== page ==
No, the kitten that was rescued in Austintown didn’t have nine lives

No, the kitten that was rescued in Austintown didn’t have nine lives

On the evening of Oct. 21, the Austintown Fire Department (Wickliffe Station) with dedication, determination, and a lot of oil rescued a young cat from a storm sewer grate on Four Mile Run Road. Coverage by WKBN and WYTV showed cheering neighbors and everyone glad the cat still had eight of its nine lives. The oily little cat looks at the firemen as if to say “thank you” and is put in a milk crate to await help. But instead, a humane agent is summoned and compromises a happy ending.

We work at a firm located on Mahoning Avenue in Austintown. On Oct. 11, we discovered a kitten, hiding in our bushes looking quite malnourished and homeless. We fed our new friend on that day and those to follow. On the second day the menu included canned cat food, by the third day cat treats, and by the fourth day a 15-pound bag of food. There was talk of a straw-lined cat carrier for shelter. However, the cat never came to eat on that day or those after. So we called neighbors, and posted pictures on Craig’s List.

No news until a week later on Friday, Oct. 22, when we received e-mails informing us our cat had been on the news. Sure enough there was our lost cat, so we started contacting shelters for the exact location. The Mahoning County Dog Pound immediately returned our call stating they did not have the cat and told us to call Animal Charity. After several of us left numerous unanswered messages, one of us called back at 9:51 a.m. and asked if they could at least tell us if the cat was there. Eventually she was transferred to Valarie and was informed the cat was a female and they had determined she was suffering because of brain damage and was euthanized. A co-worker placed a call to Animal Charity at 10:33 a.m. asking how to receive a copy of the veterinarian’s report. Kyle informed her the cat was euthanized because of feline leukemia, the matter was private, not public, the case was closed. So why was our cat actually killed? If indeed the cat had brain damage why waste the time/expense on a leukemia test? After the first call, did the organization realize they had to give a more fatal, incurable cause of death? No matter what was true or fabricated, our cat was not coming back and they will answer to no one for their actions.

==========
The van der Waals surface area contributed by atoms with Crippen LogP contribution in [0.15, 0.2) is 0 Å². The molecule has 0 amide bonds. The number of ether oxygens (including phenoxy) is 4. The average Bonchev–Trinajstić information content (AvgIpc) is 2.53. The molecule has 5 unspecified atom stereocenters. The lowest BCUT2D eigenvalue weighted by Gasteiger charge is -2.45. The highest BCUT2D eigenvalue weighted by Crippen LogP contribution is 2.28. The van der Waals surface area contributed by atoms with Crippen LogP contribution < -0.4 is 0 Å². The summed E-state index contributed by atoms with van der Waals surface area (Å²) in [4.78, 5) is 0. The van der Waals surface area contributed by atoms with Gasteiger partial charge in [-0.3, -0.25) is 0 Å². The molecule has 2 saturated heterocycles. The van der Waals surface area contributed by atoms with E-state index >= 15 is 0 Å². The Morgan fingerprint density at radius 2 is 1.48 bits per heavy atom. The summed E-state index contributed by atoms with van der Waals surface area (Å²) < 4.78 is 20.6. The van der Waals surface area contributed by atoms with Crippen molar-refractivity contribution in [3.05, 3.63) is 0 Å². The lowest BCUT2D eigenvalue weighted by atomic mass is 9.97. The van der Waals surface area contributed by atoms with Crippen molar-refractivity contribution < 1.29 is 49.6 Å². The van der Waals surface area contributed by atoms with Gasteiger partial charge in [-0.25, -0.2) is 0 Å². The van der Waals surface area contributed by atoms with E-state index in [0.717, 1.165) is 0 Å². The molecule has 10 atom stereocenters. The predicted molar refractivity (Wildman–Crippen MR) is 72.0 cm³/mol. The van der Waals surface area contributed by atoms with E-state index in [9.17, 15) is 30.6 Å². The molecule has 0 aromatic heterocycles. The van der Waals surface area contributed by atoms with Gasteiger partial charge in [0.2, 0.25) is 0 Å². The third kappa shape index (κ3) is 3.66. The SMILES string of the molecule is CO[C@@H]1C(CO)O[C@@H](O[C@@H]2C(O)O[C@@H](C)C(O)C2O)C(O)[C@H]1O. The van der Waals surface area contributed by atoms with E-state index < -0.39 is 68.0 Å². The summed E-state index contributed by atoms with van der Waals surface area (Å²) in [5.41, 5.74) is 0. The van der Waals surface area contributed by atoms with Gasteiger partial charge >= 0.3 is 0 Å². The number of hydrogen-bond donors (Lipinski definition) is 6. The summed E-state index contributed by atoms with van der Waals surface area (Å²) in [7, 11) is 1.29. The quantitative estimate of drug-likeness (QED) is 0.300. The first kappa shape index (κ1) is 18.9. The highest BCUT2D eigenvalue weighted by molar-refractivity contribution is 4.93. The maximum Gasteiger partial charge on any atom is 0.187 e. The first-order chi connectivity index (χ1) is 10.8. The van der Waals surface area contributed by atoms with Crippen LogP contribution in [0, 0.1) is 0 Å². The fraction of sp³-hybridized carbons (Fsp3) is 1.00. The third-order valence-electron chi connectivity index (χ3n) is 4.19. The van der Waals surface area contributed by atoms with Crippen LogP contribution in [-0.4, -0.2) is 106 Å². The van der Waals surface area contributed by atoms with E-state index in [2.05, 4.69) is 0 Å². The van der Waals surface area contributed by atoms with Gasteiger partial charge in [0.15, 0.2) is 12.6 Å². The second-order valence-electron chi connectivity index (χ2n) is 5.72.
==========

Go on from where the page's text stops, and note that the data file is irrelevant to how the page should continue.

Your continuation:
This one event may seem trivial in the great scheme of things and even in the minds of some individuals. The world will not grieve the death of this one little animal, as we do; but the injustice this organization seems to repeatedly pull off is of a greater threatening magnitude.

The sadness in our story is threefold, first for the young cat that is forever gone but could have had a home; second for the caring compassionate Austintown firemen who dedicated their time and talents, and third for those of us who cannot look out the window and see the beautiful little white and gray cat soaking up the sun. In any event it doesn’t change the sad outcome for a little cat that was rescued twice and then killed by the Humane Society.

Patty Kurth, Canfield

Darlene Kistler, Newton Falls

Boardman has reason to be proud

My granddaughter, Dan- ielle Taylor, is a student at Boardman High School. So that dictates I attend some of the functions in which she is involved. Recently I attended two functions at the Boardman High School. The first was their orchestra concert. It was a terrific performance by the orchestras and an added bonus of a laser light show was included. I have always been impressed with Boardman’s musical program and most especially by the tremendous support they are given.

The other function was their Witch Walk. It was just plain fun and the kids did a great job with their make up and scaring those who attended.

We hear about the bad things done by a minority of kids. The majority of kids are good kids and we just don’t hear enough about them and their accomplishments, their plus to society. Boardman can be proud of these kids, who are so busy with school and also with extra curricular activities. Great job, kids.

Gail Taylor, New Springfield